tree computation is no longer alive/reachable, it should not be used
as a reference in preserving any parent-child relationships. A
secondary policy or fall-back tie-break may be needed to identify
a parent for a given child in this situation, and this is detailed
below. Also, as noted in the code section, in the case where a child
node has only one parent, the policy function must unconditionally
select that parent node to pull in the child to the SPF tree. The
policy function may also take the tree number as an input
parameter to determine a fallback tie-break.
When the policy function is set up in the manner described above,
it helps maintain parent affinity by explicitly breaking ties
preferentially so that prior parent relationships are maintained in a
new computation of the tree. However, the challenge of synchronizing
the application of the policy across rBridges in the network needs to
be addressed. In order to do this, the following rules may need to be
adhered to when using this approach:
a. The first tree computation is carried out using the Trill
specified tree construction mechanism.
b. So long as the root node for that tree number does not
change physically, the second and subsequent tree computations
for the same tree can use this algorithm and try to feed in a
representation of the previous steady-state tree computation as
a guide to the policy function, subject to the following caveats:
i. if a non-root node that was a parent in a previous computation
is no longer reachable/alive, then the computation should fall
back to the default Trill parent selection rule for the set of
remaining parent candidates and the associated children. Note
that if a sibling of the parent node goes away or changes its
link connectivity, it does not impact the concerned parent's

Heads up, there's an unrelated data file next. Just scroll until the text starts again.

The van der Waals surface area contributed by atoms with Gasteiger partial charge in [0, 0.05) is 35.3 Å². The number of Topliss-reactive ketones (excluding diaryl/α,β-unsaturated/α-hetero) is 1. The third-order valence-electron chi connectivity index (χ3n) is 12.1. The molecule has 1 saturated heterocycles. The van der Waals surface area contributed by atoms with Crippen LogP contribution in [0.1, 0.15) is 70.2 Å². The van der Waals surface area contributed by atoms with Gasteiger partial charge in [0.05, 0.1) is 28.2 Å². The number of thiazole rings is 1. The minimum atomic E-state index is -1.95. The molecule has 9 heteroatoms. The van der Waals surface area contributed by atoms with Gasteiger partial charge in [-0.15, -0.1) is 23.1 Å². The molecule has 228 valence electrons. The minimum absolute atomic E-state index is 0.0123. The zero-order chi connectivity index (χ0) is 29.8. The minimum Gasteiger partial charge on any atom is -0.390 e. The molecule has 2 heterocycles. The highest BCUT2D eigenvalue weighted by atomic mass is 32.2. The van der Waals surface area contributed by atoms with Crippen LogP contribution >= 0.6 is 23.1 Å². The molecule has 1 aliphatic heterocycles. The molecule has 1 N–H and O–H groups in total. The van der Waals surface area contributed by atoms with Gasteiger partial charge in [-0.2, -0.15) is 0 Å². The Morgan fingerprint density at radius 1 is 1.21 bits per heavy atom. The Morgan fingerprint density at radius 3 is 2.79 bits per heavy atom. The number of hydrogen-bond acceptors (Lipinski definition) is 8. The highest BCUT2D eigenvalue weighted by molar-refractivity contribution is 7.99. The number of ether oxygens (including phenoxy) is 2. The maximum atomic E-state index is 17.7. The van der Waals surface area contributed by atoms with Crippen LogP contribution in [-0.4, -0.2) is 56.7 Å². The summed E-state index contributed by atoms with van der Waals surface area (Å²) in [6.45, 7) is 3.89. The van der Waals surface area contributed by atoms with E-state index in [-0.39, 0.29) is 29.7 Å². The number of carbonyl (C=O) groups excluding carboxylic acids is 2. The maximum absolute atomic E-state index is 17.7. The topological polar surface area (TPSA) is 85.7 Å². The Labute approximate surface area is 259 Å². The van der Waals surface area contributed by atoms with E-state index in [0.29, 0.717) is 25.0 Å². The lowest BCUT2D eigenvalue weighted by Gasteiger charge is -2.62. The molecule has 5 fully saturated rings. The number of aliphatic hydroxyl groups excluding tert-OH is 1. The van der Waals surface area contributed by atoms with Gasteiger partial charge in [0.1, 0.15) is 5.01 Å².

child relationships.
ii. If a link between a parent node and child node (in the previous
computation of that tree) goes down, then that child alone should
be pulled in to the SPF tree using vertices that are upstream of
it during tree computation, subject to the Trill specified
tie-break rule. Note that this may result in some children being
pulled in through the old parent and some pulled in through a
different node, subject to the Trill tie-break rule.
c. If the root node for that tree number changes to a physically
different node, then the first tree computation for that tree number
with that new tree root should be carried out using the default
Trill parent-selection rules. The second and subsequent computations
can leverage this approach, each feeding in a representation of the
previous stable snap-shot as a reference for the current computation.
d. There may be cases during tree construction with this approach
where more than one parent finds a match in the representation
of the previous tree - in this case the tie should be broken
according to the default Trill parent selection rule. This can
happen, when a node that was a parent in a previous computation
becomes a child node of its former child in the current tree,
due to a link going down, for example. In this case, the
directional nature of the (parent, child) link in the prior
snapshot may need to be ignored while trying to find a match in
the prior snapshot.
e. The policy function must always be given the representation of the
most recent stable snapshot of the prior tree computation for that
tree number. Ideally, a stable snap-shot should reflect a converged
tree state after all recent network churn events have been absorbed.
A timer may be started when any tree computation starts. The timer
would need to be long enough to capture a converged tree state.
Any interim network events received while the timer is running